The Flow of Prayer into Praise

God said . . . Screen Shot 2015-02-02 at 7.57.43 AM

In order to understand Positional Christianity, you must understand that there is a flow to it. Prayer flows into praise, praise flows into hope, hope flows into healing, and healing flows into purpose. God did not think the world into existence. He spoke the world (I am using the term “the world” to speak of the universe and all that is within it) into existence. And from His words flowed forth creation (Gen 1).

So, if there is a flow to God’s words, there must also be a flow to our words. Though, before God spoke the world into existence, He had to think what He wanted. There was no world before He created one, so He had to know what He wanted, think it, and then speak it. His words were an expression of His desires and thoughts.

Intimate Communion with God

In the same way our praise is the outpouring of our intimate communion with God. That is the words we speak aloud in praise, and the good works we do, which He created for us to do (Eph 2:10), must be an outward expression of our intimate communion with God. If our words of love and honor to God, as well as our acts of service to God, do not flow forth from our intimate communion with God through prayer, then our alleged praise to God has little meaning.

Now, imagine if God told the angel Gabriel he could create a world and creatures to serve him (In other words, imagine Mormonism was true, with the Angel Gabriel in place of the demon Moroni). Imagine that we were that creation and we read a Bible given to us by Gabriel. Imagine this Bible said Gabriel created the world; though, the God who created the Angel Gabriel spoke forth and tried to create a world, but He did not have the power. What would you think of that God? You would probably think such a God who cannot see His words fulfilled through the creation of what He spoke is powerless.

Praise through Words and Works

Now, understand this is why James said, “faith by itself, if it does not have works, is dead (James 2:17).” If God had thought that He wanted to create a world and even tried to speak the world into existence, but that world never came into existence, we would think the faith of such a God dead. So, our praise, which is both our verbal expression of our love and honor of God and our action to glorify Him by serving Him and others, must flow forth from our prayers. The creation of the world was an expression of God’s desires and thoughts, and so also words of praise and acts of service must be an expression of the desires of our hearts that we gain through intimate communion with God. If we pray and our intimate communion with God does not flow forth into our praise through adoration and honor of God, as well as acts of service to God directly and indirectly by serving others, then our faith is dead.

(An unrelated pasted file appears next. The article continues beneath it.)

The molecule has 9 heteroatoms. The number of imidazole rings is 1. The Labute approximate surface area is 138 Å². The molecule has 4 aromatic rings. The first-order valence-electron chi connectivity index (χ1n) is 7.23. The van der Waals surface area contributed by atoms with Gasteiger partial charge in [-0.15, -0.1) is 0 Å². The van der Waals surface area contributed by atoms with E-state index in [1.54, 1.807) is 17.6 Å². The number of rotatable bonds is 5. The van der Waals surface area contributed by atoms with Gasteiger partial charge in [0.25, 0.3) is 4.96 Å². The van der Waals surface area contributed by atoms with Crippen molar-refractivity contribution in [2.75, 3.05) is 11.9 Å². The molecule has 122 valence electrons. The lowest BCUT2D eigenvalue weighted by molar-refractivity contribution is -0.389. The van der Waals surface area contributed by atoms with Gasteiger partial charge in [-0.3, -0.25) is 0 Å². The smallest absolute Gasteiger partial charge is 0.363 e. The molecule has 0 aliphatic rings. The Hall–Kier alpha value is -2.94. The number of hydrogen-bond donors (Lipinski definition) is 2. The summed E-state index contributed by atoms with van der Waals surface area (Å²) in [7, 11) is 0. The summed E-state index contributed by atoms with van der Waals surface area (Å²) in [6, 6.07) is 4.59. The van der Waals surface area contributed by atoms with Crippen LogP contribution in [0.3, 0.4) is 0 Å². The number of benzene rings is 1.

If a man gave a woman whom He did not know, know anything about, or ever spent time with flowers, and then claimed that he loved her, his action and his words would have little meaning. She would think, ‘He cannot love me because He does not know me, my desires, or my needs.’ His expression of love and his act of giving her flowers would have little meaning. They would be self-serving, and could not be an expression of love or honor to her, because he would not have spent any time getting to know her, her needs, or how he could serve her.

So also our words of love and acts of service to God must flow from our times of intimate communion with God. If we do not spend time in intimate communion with God through prayer, then our attempts to adore Him and give Him honor are little more than out of “selfish ambition or vain conceit (Phil 2:3).” This is why the Apostle Paul said, “If I speak in the tongues of men or of angels, but do not have love, I am only a resounding gong or a clanging cymbal (I Cor 13:1).”

Praise without Prayer

Now, the question is do you go to church on Sunday and sing worship songs, and do you feed the homeless or give to the poor? That is great. But do spend time in intimate communion with God? Do you pray? I am not talking about 15 minutes a morning, of which 10 of those minutes is reading a daily devotional and scriptures to go along with it. Do you enter into His presence daily?